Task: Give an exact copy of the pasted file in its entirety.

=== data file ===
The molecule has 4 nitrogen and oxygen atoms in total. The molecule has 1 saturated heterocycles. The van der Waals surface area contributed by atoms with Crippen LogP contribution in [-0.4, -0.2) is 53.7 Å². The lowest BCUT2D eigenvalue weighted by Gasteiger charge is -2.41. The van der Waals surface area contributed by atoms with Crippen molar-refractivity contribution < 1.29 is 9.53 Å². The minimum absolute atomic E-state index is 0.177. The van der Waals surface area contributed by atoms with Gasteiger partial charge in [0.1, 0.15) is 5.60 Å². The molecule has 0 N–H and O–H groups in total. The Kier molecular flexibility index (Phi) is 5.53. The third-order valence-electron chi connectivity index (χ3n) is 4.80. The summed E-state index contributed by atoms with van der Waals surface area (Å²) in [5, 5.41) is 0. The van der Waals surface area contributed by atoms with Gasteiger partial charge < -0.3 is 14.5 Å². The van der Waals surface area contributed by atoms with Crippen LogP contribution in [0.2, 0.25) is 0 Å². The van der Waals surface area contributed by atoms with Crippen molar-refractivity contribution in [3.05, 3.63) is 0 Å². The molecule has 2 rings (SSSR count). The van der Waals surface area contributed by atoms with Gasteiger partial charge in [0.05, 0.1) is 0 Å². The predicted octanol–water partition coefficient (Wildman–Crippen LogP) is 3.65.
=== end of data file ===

The molecule has 4 nitrogen and oxygen atoms in total. The molecule has 1 saturated heterocycles. The van der Waals surface area contributed by atoms with Crippen LogP contribution in [-0.4, -0.2) is 53.7 Å². The lowest BCUT2D eigenvalue weighted by Gasteiger charge is -2.41. The van der Waals surface area contributed by atoms with Crippen molar-refractivity contribution < 1.29 is 9.53 Å². The minimum absolute atomic E-state index is 0.177. The van der Waals surface area contributed by atoms with Gasteiger partial charge in [0.1, 0.15) is 5.60 Å². The molecule has 0 N–H and O–H groups in total. The Kier molecular flexibility index (Phi) is 5.53. The third-order valence-electron chi connectivity index (χ3n) is 4.80. The summed E-state index contributed by atoms with van der Waals surface area (Å²) in [5, 5.41) is 0. The van der Waals surface area contributed by atoms with Gasteiger partial charge < -0.3 is 14.5 Å². The van der Waals surface area contributed by atoms with Crippen LogP contribution in [0.2, 0.25) is 0 Å². The van der Waals surface area contributed by atoms with Crippen molar-refractivity contribution in [3.05, 3.63) is 0 Å². The molecule has 2 rings (SSSR count). The van der Waals surface area contributed by atoms with Gasteiger partial charge in [0.05, 0.1) is 0 Å². The predicted octanol–water partition coefficient (Wildman–Crippen LogP) is 3.65.